Two duck hunters take aim from a “booby” blind on the lower Chester River, c. 1950. Photo by A. Aubrey Bodine © Jennifer B. Bodine, courtesy of aaubreybodine.com.

Oral history excerpts reveal the stories of hardworking guides, who found vital supplemental seasonal income. Captain John Glenn fashioned hand-chopped decoys from his Piney Neck home, “Decoy Farm,” and began to work with other local carvers to supply a wide variety of stool. While the “Rock Hall School of Carvers” was likely influenced by the work of Susquehanna Flats decoy makers, Kent carver Charlie Joiner learned directly from legendary Havre de Grace carver R. Madison Mitchell, and befriended the Ward brothers of Crisfield, developing his own distinct and notable style.

“Kent County’s bountiful waterfowl population and picturesque shorelines drew gentlemen hunters from the cities to organized gunning clubs, especially along the shores near Rock Hall and Eastern Neck,” said CBMM Collections Manager Jenifer Dolde, curator of the exhibition. “Knowledgeable local men served as guides, savvy property owners leased their land for clubs, and skillful Kent carvers created co-ops to craft decoys for the rigs of neighbors and club members.”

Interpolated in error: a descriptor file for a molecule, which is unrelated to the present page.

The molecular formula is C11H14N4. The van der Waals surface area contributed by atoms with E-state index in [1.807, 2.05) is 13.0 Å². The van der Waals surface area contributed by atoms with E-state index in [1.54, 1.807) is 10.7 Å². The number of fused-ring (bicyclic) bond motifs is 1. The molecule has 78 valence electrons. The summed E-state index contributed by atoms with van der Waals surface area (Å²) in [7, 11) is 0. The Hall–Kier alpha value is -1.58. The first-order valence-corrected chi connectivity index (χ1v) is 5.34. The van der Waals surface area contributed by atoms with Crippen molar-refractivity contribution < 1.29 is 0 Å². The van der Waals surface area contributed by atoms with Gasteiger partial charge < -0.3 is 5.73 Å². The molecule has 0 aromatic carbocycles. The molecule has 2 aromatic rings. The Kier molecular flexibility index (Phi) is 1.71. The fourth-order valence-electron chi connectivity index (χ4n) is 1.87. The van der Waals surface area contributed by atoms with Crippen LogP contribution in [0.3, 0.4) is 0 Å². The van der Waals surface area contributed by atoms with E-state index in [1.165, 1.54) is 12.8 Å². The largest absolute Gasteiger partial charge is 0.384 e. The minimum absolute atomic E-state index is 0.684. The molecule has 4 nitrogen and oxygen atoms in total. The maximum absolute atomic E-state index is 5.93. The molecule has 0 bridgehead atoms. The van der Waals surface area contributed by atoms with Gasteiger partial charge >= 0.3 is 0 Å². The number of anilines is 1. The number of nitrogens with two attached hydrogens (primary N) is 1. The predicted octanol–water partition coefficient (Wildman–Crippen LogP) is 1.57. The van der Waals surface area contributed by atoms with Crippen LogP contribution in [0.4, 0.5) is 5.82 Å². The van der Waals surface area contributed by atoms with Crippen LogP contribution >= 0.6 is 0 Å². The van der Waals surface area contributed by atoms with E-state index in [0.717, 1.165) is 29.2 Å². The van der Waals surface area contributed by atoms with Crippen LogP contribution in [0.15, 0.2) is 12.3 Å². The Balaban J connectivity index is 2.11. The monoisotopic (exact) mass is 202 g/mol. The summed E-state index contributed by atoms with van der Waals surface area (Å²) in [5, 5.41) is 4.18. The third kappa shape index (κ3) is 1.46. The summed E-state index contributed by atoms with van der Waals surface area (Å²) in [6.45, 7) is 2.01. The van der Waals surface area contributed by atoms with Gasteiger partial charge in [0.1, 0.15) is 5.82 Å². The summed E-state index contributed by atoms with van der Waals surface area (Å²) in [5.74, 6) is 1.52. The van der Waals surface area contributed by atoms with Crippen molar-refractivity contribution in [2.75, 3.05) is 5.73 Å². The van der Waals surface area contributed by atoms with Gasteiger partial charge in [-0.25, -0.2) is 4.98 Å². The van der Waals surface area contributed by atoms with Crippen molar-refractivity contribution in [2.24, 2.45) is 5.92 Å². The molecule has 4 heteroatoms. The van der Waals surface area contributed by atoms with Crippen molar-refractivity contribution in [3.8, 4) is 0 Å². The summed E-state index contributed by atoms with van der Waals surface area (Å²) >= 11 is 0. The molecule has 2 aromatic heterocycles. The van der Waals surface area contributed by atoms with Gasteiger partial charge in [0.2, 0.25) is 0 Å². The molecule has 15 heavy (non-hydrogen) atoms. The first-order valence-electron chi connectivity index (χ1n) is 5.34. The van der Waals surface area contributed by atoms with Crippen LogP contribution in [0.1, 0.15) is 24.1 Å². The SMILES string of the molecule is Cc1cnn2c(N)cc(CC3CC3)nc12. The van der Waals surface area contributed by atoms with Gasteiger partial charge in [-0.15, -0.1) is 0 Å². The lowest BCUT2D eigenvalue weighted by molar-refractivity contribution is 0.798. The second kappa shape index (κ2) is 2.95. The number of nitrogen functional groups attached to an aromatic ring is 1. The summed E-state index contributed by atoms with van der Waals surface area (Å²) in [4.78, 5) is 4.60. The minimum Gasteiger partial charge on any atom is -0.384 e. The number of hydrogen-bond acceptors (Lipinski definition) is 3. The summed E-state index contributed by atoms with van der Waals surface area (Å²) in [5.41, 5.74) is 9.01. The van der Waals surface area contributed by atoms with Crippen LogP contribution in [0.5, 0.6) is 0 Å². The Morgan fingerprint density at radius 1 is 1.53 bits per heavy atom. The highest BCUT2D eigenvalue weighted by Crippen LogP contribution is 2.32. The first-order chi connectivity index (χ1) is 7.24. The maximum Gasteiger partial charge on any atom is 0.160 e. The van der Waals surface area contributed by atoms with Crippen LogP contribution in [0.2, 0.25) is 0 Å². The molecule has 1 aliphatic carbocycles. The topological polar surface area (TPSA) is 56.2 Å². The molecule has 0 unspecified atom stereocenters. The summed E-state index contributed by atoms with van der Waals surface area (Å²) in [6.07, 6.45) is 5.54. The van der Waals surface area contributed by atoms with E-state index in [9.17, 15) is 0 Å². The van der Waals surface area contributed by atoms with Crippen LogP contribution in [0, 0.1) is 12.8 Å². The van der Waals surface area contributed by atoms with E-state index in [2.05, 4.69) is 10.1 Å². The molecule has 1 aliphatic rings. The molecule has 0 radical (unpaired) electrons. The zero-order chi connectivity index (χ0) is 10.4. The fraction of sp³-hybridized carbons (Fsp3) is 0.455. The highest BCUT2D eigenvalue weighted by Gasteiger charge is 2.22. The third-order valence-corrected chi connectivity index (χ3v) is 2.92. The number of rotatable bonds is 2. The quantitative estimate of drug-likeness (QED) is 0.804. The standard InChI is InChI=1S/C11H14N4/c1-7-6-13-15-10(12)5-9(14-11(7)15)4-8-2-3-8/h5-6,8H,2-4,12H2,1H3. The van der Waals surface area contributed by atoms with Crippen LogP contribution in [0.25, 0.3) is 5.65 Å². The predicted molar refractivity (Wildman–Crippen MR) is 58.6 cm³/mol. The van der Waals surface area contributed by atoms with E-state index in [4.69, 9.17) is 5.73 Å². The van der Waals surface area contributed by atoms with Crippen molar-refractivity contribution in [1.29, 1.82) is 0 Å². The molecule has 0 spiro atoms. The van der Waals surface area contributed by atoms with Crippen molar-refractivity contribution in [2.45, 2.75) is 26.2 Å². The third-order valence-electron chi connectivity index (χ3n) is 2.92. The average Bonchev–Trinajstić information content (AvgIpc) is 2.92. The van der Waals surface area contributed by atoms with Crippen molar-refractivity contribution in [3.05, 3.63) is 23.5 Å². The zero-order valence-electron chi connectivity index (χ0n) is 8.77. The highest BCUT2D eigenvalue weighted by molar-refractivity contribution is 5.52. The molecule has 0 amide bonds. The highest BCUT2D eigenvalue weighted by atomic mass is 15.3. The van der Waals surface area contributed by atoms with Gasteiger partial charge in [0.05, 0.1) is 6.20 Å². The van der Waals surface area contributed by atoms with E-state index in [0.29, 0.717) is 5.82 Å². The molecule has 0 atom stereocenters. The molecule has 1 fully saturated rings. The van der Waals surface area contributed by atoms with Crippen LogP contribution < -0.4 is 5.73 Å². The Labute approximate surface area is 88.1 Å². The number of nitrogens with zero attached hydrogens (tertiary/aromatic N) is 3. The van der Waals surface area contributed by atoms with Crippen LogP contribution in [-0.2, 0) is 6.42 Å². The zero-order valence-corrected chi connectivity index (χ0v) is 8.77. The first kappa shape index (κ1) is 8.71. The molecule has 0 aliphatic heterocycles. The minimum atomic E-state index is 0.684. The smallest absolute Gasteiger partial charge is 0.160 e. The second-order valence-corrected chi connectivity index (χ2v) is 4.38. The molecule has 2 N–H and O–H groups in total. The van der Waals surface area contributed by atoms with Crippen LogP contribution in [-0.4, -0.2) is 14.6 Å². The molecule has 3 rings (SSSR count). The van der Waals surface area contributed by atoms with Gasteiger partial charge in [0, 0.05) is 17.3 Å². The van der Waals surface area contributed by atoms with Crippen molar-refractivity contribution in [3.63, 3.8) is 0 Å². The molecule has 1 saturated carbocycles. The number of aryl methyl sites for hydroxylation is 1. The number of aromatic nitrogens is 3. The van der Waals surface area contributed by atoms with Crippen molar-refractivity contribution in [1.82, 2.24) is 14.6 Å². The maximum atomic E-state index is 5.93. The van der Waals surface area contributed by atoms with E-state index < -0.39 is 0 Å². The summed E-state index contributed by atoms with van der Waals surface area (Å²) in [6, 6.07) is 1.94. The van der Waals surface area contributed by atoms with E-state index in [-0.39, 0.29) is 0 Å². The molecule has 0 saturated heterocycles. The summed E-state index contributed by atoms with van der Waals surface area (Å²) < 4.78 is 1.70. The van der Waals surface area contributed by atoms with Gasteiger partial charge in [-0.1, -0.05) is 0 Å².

“Kent County has an enduring waterfowling culture—one that continues to flourish in the fields, necks and islands of the deeply-rural region,” said CBMM Chief Curator Pete Lesher. “We’re grateful for the support of this exhibition to be able to explore this important part of Chesapeake history with our guests.”

Kent’s Carvers and Clubs: Guides, Gunners and Co-Ops is generously sponsored by Judy and Henry Stansbury, and the world’s leading decoy auction firm, Guyette & Deeter. Entry to the exhibition is free for CBMM members or with general admission. Kent’s Carvers and Clubs will travel to the Waterfowl Festival in Easton, Md.November 9-11, 2018, and return to CBMM’s Waterfowling Building through March 31, 2019.

To learn more about the Waterfowl Festival, visit waterfowlfestival.org. For more on CBMM, visit cbmm.org.